– . – From Page to Screen
From Page to Screen
At a time when the film industry seems to be awash with adaptations, with everything from TV shows to books and games getting the big screen treatment, it would be easy to point a finger at a general lack of creativity and a seemingly desperate reliance on a ‘safe bet’ approach to filmmaking. Yet turning an intimate and personal novel or short story into a cinematic experience that will appeal to the widest possible audience takes exceptional talent. Here we pay tribute to just some of the films—and their writers—who not only did justice to their source novel, but created exceptional cinema to boot.
BLADE RUNNER (1982)
The mind of science fiction writer Philip K Dick has long fuelled filmmaking fires, with everything from Total Recall (1990) to Screamers (1995), Minority Report (2002) to A Scanner Darkly (2006) being adapted from his works. But it all started back in 1982, when screenwriters Hampton Fancher and David Webb Peoples turned his 1968 novella Do Androids Dream of Electric Sheep into Blade Runner, a narrative stuffed with sweeping ideas of identity and humanity that hold their own against those stunning visuals. And while it may be one of the more obvious choices for a list such as this, that doesn’t make their achievement any less great.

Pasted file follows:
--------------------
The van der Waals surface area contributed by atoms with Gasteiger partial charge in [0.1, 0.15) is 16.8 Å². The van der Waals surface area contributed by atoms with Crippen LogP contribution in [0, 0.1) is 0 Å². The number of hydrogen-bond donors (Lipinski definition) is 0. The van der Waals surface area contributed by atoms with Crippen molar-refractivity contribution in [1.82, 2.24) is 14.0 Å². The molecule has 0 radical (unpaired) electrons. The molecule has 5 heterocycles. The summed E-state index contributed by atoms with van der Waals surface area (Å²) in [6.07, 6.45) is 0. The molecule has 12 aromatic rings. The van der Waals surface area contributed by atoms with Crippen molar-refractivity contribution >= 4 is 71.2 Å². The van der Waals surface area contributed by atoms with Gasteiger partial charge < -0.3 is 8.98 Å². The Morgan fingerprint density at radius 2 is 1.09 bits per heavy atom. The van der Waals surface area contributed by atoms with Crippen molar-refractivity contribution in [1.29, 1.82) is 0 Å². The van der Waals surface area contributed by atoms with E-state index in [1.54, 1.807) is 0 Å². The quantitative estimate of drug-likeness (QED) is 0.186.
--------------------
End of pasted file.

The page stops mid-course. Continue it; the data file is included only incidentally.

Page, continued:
BROKEBACK MOUNTAIN (2005)
Even though Ang Lee’s 2003 take on Marvel comic book Hulk was not well received, he chose another adaptation for his follow-up; Annie Proulx’s short story Brokeback Mountain. And there’s no doubt that it was Larry McMurtry and Diana Ossana’s screenplay that convinced him to try again. McMurty and Ossana divided the narrative according to their strengths; McMurty fleshed out the marital drama, while Ossana concentrated on the relationship between cowboys Ennis and Jack. Proulx herself has praised the script’s faithfulness: “I may be the first writer in America to have a piece of writing make its way to the screen whole and entire,” the author commented on the film’s release.
Although Bram Stoker did not invent the legend of the vampire, his 1897 novel is certainly responsible for our enduring fascination with the fanged beast. Indeed, such was its gothic appeal that Universal founder Carl Laemmle was considering a film adaptation as early as 1914, although it took some time to secure the rights from Stoker’s widow. And although the decision was made to use the script from Hamilton Deane’s stage play, which had opened on Broadway in 1927 with Bela Lugosi in the lead, reverence for Stoker’s imposing themes and characters make this early version of Dracula the most effective committed to celluloid.
Peter Benchley’s shark-attack novel was published in 1974 and became an instant success; Universal producers Richard D Zanuck and David Brown purchased the rights soon after, guaranteeing that Benchley would write the first draft of the screenplay. After writing three drafts, however, Benchley admitted defeat and Carl Gottlieb took over, with an uncredited John Milis contributing dialogue. (Although Roy Scheider improvised the film’s best known line, ‘We’re gonna need a bigger boat’.) And even though Steven Spielberg has admitted that he found the novel’s characters so unsympathetic that he was rooting for the shark, he loved the screenplay so much that he turned it into cinema’s first blockbuster.